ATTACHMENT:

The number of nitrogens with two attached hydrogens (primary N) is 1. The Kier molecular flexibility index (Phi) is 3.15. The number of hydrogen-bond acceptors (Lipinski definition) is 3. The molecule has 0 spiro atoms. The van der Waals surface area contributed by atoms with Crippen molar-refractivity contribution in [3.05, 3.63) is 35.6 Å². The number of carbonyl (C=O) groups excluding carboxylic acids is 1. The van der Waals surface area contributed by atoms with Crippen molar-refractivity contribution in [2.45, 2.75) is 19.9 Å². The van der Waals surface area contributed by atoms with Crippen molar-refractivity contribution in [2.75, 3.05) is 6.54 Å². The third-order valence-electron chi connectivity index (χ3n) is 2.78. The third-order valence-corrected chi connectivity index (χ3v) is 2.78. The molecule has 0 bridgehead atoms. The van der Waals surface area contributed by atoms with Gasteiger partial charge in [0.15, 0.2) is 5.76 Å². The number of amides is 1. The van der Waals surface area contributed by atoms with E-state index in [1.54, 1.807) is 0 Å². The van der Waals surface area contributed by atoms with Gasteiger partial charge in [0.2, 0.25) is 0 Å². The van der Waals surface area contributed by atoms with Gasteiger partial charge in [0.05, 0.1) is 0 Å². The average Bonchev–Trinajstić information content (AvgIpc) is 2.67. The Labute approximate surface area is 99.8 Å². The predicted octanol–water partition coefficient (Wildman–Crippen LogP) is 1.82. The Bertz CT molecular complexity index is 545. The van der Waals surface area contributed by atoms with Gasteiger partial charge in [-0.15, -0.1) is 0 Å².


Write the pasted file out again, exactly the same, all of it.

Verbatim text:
The number of nitrogens with two attached hydrogens (primary N) is 1. The Kier molecular flexibility index (Phi) is 3.15. The number of hydrogen-bond acceptors (Lipinski definition) is 3. The molecule has 0 spiro atoms. The van der Waals surface area contributed by atoms with Crippen molar-refractivity contribution in [3.05, 3.63) is 35.6 Å². The number of carbonyl (C=O) groups excluding carboxylic acids is 1. The van der Waals surface area contributed by atoms with Crippen molar-refractivity contribution in [2.45, 2.75) is 19.9 Å². The van der Waals surface area contributed by atoms with Crippen molar-refractivity contribution in [2.75, 3.05) is 6.54 Å². The third-order valence-electron chi connectivity index (χ3n) is 2.78. The third-order valence-corrected chi connectivity index (χ3v) is 2.78. The molecule has 0 bridgehead atoms. The van der Waals surface area contributed by atoms with Gasteiger partial charge in [0.15, 0.2) is 5.76 Å². The number of amides is 1. The van der Waals surface area contributed by atoms with E-state index in [1.54, 1.807) is 0 Å². The van der Waals surface area contributed by atoms with Gasteiger partial charge in [0.2, 0.25) is 0 Å². The van der Waals surface area contributed by atoms with Gasteiger partial charge in [0.05, 0.1) is 0 Å². The average Bonchev–Trinajstić information content (AvgIpc) is 2.67. The Labute approximate surface area is 99.8 Å². The predicted octanol–water partition coefficient (Wildman–Crippen LogP) is 1.82. The Bertz CT molecular complexity index is 545. The van der Waals surface area contributed by atoms with Gasteiger partial charge in [-0.15, -0.1) is 0 Å².